Having sex is a big commitment. It comes with its own set of responsibilities and requirements, and it’s hard to know what all you really need to know. Luckily, we’ve collected a few facts that might make your sex life just a little bit sweeter.


1.     You’re probably not being tested for every STD.

This is a scary thought: If you ask to be tested for “everything”, you’re probably only being tested for the most common things. Herpes, HPV, and syphilis are often not tested for unless asked for specifically, or if you exhibit the symptoms associated with that disease. If you’re concerned, make sure you ask about everything. The big ones are chlamydia (which often shows no symptoms), gonorrhea, syphilis, HIV, herpes, and trichomoniasis. (If you’re unfamiliar with that last one, you can get a little more information here.)

When you make this request, your doctor will probably ask about your sexual history and specific risk factors you may have. Even if it’s embarrassing, it’s absolutely necessary that you are 100% honest during this discussion – that’s the only way your doctor will know if the test is really necessary. The CDC has produced a handy guide to help you know what you need to know.

(And, of course, you should be practicing safer sex as well as being tested – even if you’re monogamous. It might take away a little of your spontaneity, but it’ll also take away some of the risk of horrible infections.)


2.     Cigarette smoking leads to a reduced genital response.

As a smoker myself (yes, I know how bad it is), this one makes me pretty sad. I mean, my orgasms are pretty good, but science says they’d be better if I quit smoking. This has something to do with the concentration – nicotine affects your blood pressure, which makes it more difficult for the blood to rush into your sensitive bits. If you are a smoker, and you have no intentions of quitting (which you probably should anyway), try to refrain from nicotine use directly before sex, and see if it makes any difference for you.


3.     Drunk sex isn’t very good.

This one seems like it’s not true – many of us get incredibly aroused once we’ve downed a few drinks. But alcohol is a depressant, and that means it will reduce the responsiveness of your sensitive regions, making them… Well, less sensitive. Just because you think you want it more doesn’t mean you should go through with it.

(If you must get it on while you’re drinking, it’s much better if you stop when you’re buzzed. The more you’ve had to drink, the lower your inhibitions will be, but the less likely you’ll have a satisfying outcome. Save it ‘till the morning after.)


4.    Sex, in general, is really good for you.

While orgasms definitely have their own benefits, research shows that there are added bonuses associated with regular lovin’. Orgasms can help lower your blood pressure, eliminate the stress, shut down the worst parts of a migraine, and even help to boost your immune system. As if you needed another reason to get naked with your woman, am I right?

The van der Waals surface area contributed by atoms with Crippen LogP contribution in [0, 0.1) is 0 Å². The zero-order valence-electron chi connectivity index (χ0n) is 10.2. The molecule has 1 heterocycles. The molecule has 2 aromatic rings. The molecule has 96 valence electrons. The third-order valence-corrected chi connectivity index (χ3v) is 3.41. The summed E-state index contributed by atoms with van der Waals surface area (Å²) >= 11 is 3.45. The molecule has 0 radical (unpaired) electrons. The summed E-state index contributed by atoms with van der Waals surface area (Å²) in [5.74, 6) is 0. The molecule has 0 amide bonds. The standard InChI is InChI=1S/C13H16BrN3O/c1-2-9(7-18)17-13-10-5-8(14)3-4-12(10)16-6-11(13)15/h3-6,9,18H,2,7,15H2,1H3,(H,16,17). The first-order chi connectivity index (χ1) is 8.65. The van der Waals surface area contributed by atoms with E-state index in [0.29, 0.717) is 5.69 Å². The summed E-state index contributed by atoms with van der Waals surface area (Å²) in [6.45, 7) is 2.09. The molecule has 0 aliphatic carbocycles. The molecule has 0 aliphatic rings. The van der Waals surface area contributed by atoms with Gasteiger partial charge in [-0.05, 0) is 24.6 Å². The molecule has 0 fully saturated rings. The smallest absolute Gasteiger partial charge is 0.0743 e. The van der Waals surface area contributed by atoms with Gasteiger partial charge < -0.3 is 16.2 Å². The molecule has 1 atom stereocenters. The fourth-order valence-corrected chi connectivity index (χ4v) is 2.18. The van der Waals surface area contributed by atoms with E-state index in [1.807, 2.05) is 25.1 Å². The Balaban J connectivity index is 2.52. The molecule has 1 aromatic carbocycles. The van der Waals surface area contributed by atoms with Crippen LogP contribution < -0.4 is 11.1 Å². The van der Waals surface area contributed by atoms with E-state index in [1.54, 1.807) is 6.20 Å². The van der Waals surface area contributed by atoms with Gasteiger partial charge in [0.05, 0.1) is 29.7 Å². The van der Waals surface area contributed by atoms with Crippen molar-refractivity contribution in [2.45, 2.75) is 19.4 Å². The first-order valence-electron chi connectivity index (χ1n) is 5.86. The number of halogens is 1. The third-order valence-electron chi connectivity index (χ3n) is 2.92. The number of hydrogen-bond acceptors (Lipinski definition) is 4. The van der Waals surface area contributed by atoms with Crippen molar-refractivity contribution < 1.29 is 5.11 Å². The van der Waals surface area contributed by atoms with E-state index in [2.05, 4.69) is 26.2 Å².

5.     Sex burns calories – even if you’re just receiving.

The exact number of calories you burn will depend on the specific acts you’re participating in, but being an active receiver (that is, not just lying there) burns about 3 calories per minute. More active sex burns even more calories, of course – so get creative!

Additionally, sex as an exercise is great. It increases your bond with your partner and can help keep you in shape – so if you’re self-conscious about your naked body, getting it on with your lover can actually help fix the problem. It’ll take time, of course, and it’s probably best if it’s not your only form of exercise, but if you’re not sure where to start, it’s probably the most fun workout you’ll ever have.


6.    Your brain reacts similarly to sex as it would to drugs or candy.

The pleasure center in your brain, responsible for determining positive activities, goes completely haywire when you’re getting freaky. It’s actually been shown that stimulating the nipples lights up the same part of your brain as genital stimulation – for both men and women. This confirms what we’ve secretly always known: The nipples should definitely get some action, too.

More than just that, though, is the fact that the part of your brain that controls your fear response pretty much shuts down while you’re experiencing the waves of pleasure. This particular effect can help explain why some people have fetishes involving things that might otherwise be off the table – such as choking, biting, and butt-smacking.


7.     Men fake orgasms, too.

This is one of those things that many women think they’ve got a monopoly on. You don’t. Approximately 30% of men polled by Time Out New York said that they had faked an orgasm. Overall, this number might be smaller – it’s difficult to gauge the exact numbers on such a sensitive issue.


8.    Many people who fake orgasms do it for really sweet reasons.

In a recent study (which focused primarily on heterosexual women – although we might not be as different as we think), many reported that they had faked orgasms in an effort to protect their partner’s feelings. Others said that they had hoped it would increase their own arousal, as some type of self-fulfilling prophecy – willing a fake orgasm to become a real one.

Other people had less selfless reasons. Some said that they faked it because they had insecurities. Some even reported that they faked an orgasm as a way to hurry up and get it over with. We’d prefer to keep things real, though – and your partner would probably prefer if you did, too.


9.    It’s OK if you don’t get off every time.

In fact, it’s completely normal, and we need to learn how to accept that, as a society. On average, a woman will orgasm about two thirds of the time (although we expect that number is a little higher for lesbians, wink wink). Men, on the other hand, will orgasm about 91% of the time.

Realistically speaking, you shouldn’t put so much of a focus on orgasm in the first place. Sex is like pizza – even when it’s bad, it’s still pretty good. Understand that it’s not always going to be a home run – sometimes you’ll just bunt it to first base. Consider yourself lucky if this number seems low for you – you’ve got a good thing going with your partner!


10.                        Communication makes an orgasm more likely.